6. Watch Mandarin Chinese TV shows and movies on Netflix**, both with and without Language Reactor.
  7. Write sentences, poems, plays, and/or stories in Mandarin Chinese.
  8. Accumulate exposures. Researchers have found that second language learners may need from 3 to 17 exposures to learn a new word.

At intervals during the workshop

Submit scores for:

  • $50 award for submitting achievement scores and completing 30 consecutive days of study, one hour per day.
  • $100 award for submitting achievement scores and completing 60 consecutive days of study, one hour per day.
  • $200 award for submitting achievement scores and completing 90 days of study, one hour per day.

红包

As the workshop comes to a close

  1. Retake the Mandarin Chinese Interest Survey. Record and save your answers. Find your pre-course answers. What insights do you gain from comparing your pre-course and post-course answers?
  2. Re-take the HSKlevel.  IMPORTANT: Save your scores as a .pdf. Calculate the percentage gain in your recognition of characters. What conclusions do you draw about your progress? Rank order the teaching and learning activities you engaged in over the past
  3. Consider whether or not you will continue learning Mandarin Chinese. If you will, write a plan of study.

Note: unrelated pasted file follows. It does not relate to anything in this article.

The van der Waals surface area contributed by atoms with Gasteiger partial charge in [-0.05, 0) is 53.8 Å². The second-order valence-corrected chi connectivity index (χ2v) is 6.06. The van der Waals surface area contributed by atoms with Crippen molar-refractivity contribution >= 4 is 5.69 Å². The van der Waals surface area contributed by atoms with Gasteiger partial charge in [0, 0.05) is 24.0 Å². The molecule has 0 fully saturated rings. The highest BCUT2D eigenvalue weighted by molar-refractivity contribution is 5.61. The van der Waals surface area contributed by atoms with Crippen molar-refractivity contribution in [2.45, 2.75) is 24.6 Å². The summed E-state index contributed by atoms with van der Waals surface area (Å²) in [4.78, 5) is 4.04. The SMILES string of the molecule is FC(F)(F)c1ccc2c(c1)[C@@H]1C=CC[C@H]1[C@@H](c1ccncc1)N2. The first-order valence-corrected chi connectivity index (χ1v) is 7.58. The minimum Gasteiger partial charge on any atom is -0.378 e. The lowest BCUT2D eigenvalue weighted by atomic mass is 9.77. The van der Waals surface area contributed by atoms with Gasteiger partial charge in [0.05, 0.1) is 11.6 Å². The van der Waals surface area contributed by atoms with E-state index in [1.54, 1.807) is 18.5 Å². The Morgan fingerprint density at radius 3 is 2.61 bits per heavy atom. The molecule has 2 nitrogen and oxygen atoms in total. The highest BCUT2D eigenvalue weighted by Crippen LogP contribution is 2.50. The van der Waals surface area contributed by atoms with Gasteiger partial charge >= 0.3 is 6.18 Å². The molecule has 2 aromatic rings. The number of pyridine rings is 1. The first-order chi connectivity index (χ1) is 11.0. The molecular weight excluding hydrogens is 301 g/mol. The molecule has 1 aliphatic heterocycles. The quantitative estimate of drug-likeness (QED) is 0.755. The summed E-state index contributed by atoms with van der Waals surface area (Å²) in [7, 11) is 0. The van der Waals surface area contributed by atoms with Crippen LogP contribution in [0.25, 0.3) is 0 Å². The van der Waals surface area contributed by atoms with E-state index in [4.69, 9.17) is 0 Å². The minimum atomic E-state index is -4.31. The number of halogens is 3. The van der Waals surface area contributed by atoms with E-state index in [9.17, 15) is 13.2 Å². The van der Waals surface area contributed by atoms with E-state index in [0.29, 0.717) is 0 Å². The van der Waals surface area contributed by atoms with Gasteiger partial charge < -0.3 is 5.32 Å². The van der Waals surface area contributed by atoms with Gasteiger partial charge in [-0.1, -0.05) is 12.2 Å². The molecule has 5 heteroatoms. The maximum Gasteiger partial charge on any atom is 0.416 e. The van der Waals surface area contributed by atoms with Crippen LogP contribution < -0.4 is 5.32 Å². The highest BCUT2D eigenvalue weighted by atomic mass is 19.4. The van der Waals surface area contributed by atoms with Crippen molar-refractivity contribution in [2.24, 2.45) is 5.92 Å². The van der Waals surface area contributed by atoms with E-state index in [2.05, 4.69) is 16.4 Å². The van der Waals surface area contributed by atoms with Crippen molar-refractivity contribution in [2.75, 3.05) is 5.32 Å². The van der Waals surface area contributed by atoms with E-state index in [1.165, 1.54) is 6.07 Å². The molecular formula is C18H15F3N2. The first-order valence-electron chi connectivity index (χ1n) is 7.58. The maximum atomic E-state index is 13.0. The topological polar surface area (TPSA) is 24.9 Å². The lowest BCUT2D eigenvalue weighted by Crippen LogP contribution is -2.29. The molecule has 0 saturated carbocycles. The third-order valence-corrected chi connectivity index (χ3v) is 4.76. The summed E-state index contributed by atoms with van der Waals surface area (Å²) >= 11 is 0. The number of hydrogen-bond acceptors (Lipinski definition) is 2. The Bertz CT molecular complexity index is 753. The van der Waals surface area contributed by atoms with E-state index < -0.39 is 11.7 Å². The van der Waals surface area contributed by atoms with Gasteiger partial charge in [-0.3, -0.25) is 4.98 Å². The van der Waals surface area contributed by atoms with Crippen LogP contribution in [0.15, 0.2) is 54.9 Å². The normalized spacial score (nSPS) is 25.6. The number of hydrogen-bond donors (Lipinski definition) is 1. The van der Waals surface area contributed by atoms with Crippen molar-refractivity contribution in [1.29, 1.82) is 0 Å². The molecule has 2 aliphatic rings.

*Interlanguage

Based on my reviews of the research literature, the primary way adults can optimize their second language learning is through consciously developing an inner system of making meaning of the content of the language. This is termed an “interlanguage.”

An “interlanguage” is a developmental, dynamic, individualized, structured, systematic way to use the  brain’s schematic functions to organize second language information, make meaning from it, and speak, write, and create in it. If the learner continues to be willing to receive input, the interlanguage can eventually transform into multilingualism, i.e. the person is able to think, feel, work, relate, and make decisions in many languages.

This perhaps, is a real-world example of an interlanguage at work: